as if his inlnd was disturbed, espe­
cially when he'd turn his eyes on Miss
The performance was over and the Saunders. His wife— the woman they
audience was disponing.
Some of called Flora— was on to him.
them had gone Into the house, taken saw her watching him, sidelong from
the chnnce to have a look at It— when under her eyelids, the way you watch
the Driscolls were “in residence” you a person «lie n you don’t want them
couldn’t so much as put your foot on to see it.
the rocks round the shore. Others
The photographer wns sensitive to
lingered, having a farewell word with emotional stress and he felt it here—
the actors, congratulating them—It below the surface— and was moved to
was the right thing to do and they de­ curiosity.
served it. The committee was very
The photographs were finished nnd
affable, shaking hands with Mr. Bns- the group broke up. Miss Saunders
sett the director and Miss Saunders, and Miss Tracy linked arms and moved
the star, who, ii* her pag-'s dress with off toward the headlands. Receding
the paint still on her face, looked tired, in the amber light they were like a
poor girl, but was so sweet and unas­ picture from some antique romance—
the noble lady and her page. One In
The fleet o f boats, rocking gently on narrow casings of crimson brocade,
the narrow channel that separated the other In short swinging kilt and
Gull Island from the mainland, took braided Jacket o f more soliei gray.
on their freight nnd darted off. They Shine, fascinated, watched them pac­
started in groups, then broke apart
ing slowly over the burnished grass.
The launches • » 'aimed, light-winged, He turned to go and saw that Stokes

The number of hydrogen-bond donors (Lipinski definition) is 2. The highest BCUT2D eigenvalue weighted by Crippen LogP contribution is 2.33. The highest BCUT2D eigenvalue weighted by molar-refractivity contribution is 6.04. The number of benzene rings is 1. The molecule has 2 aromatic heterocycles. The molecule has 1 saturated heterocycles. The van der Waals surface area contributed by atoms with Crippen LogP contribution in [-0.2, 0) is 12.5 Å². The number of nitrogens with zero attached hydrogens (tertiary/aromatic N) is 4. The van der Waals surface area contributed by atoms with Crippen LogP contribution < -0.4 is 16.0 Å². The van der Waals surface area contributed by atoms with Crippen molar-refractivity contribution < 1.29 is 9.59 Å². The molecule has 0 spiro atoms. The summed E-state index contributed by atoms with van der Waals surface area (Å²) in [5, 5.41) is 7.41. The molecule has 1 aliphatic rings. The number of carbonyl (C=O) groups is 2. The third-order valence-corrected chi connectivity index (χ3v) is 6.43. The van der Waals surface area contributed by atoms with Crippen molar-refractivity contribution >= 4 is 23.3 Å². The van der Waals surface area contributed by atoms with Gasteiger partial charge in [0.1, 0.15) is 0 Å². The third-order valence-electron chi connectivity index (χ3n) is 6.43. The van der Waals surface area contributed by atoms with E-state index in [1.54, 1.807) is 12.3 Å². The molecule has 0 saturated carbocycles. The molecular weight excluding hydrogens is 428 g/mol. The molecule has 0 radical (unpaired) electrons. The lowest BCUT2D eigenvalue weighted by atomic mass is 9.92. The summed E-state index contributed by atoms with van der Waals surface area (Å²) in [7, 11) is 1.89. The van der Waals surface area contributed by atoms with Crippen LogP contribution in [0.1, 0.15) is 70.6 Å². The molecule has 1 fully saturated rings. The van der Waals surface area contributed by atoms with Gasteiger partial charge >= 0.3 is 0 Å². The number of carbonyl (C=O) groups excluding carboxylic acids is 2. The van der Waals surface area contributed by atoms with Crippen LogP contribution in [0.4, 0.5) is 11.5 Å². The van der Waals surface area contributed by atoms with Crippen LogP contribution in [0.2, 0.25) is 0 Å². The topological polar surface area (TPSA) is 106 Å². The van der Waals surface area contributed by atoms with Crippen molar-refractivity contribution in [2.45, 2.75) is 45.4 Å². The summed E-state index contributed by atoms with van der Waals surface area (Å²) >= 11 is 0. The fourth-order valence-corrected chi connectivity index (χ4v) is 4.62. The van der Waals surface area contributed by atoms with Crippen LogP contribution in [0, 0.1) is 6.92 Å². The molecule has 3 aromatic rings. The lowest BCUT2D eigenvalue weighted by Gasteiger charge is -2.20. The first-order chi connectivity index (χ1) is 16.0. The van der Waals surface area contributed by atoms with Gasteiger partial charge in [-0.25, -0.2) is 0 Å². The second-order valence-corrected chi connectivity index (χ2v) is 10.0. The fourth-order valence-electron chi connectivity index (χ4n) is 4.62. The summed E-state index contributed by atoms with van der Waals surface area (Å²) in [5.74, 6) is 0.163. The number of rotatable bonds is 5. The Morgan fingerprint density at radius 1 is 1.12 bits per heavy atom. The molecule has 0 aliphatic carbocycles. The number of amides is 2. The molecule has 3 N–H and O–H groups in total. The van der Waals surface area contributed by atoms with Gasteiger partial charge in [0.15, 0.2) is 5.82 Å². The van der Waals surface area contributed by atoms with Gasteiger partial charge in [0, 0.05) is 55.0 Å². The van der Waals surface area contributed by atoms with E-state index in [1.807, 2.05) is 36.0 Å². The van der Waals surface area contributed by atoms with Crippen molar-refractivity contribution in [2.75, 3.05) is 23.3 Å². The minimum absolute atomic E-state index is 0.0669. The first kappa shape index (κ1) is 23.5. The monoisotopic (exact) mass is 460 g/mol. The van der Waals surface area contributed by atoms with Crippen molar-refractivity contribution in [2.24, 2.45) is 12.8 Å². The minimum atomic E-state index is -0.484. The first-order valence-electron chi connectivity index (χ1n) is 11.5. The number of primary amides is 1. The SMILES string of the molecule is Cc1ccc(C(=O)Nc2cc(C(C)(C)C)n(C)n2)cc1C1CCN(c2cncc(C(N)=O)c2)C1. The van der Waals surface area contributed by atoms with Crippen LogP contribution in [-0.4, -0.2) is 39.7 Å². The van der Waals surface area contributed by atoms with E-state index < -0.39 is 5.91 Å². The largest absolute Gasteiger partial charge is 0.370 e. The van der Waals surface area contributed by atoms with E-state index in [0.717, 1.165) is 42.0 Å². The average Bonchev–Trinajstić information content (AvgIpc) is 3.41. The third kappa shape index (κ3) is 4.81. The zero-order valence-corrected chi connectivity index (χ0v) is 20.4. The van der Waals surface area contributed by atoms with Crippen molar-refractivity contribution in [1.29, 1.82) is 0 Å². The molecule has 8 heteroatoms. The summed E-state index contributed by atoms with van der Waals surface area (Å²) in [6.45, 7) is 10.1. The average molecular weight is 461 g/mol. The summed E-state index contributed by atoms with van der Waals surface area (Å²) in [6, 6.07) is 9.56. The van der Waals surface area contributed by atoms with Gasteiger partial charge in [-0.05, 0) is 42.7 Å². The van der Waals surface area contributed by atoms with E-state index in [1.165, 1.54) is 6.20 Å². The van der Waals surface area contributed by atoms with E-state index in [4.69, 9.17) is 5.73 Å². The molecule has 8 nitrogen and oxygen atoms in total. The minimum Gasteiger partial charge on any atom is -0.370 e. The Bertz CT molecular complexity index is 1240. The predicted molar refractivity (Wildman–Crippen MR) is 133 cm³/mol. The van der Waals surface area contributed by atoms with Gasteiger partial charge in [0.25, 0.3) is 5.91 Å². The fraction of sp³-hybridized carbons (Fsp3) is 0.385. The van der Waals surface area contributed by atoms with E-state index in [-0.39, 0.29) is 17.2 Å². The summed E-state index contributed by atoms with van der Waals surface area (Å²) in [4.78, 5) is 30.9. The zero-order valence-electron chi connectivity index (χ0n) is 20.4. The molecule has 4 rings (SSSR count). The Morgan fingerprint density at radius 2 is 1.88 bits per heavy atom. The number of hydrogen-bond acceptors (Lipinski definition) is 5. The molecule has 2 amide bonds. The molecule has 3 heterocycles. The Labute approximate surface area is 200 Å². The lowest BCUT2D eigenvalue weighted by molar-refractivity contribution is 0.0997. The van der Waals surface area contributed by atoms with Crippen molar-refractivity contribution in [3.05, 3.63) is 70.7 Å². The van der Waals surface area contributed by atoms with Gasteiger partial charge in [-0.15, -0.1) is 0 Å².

the white flurry of their wakes like was watching them, too. Intent like a
threads that stretched back to the hungry dog, the hand that held a stalk
of feathered grass against his Ups,
, ,
I’art of the flotilla carried the Hay­ trembling.
worth villager»—all-year residents of
the little town on the mainland. Some
The early bird catches the worm—
of the more aolid citizens were In the
launch that old Gabriel Harvey nnd often catches a cold Into the bar
owned, which had been used by the gain.— Florida Tiroes-L'nlon.
The open mind
ENE RAL MOTORS has an open
mind. Its program is to provide a
quality ear in each price field. A lready
this program has led to the develop­
m ent of cars that differ widely in type
and special features, each designed to
serve a special purpose.
T hrough its laboratories, which are
th e larg est au to m o tiv e la b o ra to rie s,
G eneral M otors seeks to look into the
future. A t its Proving G round it tests
im provem ents created anyw here in the
w orld.
I t is com m itted to nothing ex cep t
quality at the lowest possible cost. E very
detail is subject to constant questioning
and the possibility of betterm ent.
T his mental attitude is of interest to
you as a car buyer. You are assured that
you are buying the result of today’s best
thinking, not yesterday’s prejudices or
the m ere product of habit.
You are benefiting by contact with
active open minds.
" A car f o r every purse and Purpose ”
FRIG IDA IR E — The Electric Refrigerator
Dodging an Argument
Men’« Long Hair
“ Don’t you have trouble getting
your w ife to believe what you sny
when you get home late?”
“ Never. My plan is to listen to
whnt she accuses me o f doing and
then own up to it.” — Boston Trun-
Bobbed hair and truncated tresse»
may be popular In America nnd Eu­
rope, but the mode has not penetrated
Asiatic Russia. Even the men in some
parts o f Turkestan wear long hair. In
the "Heavenly Mountains" o f Turkes­
tan the Kulmucks, who are pure Bud­
dhists, w’ear their hair In long, thick
braids. They live in felt tents, eat
mutton and drink “ doumlss.” Bald­
ness Is practically unknown ninong
Bore oye*. blood-shot oyf»n, w a te ry #y*»n,
sticky rye«, all healed p rom ptly w ith n igh tly
applications o f Rem an B ye Ila lfa m . A dv.
Even if One Really Wat
There is gratification in the simple
fact that the eyelids of the frog wink
upward. It makes one feel that one
never was a tadpole.
Everything Has It» Use»
Professor (lecturing class)— Every­
thing hns Its uses. I challenge you to
give me an Instance of a useless ar­
When all men nre what they pre­ ticle.
tend to* he the millennium problem
Bright Student— Well, whnt about
will be easy.
a glass eye at a keyhole?— Exchange.
Ra Buzz scores hit in scarf dance
LIT spray clears your home of mosquitoes
and flies. It also kills Wed bugs, roaches, ants,
and their eggs. Fatal to insects but harmless to
mankind. Will not stain. Get Flit today.
Files Mosquitoes Moths
•H M
Ants Bed Bugs Roaches
T ie YetUrn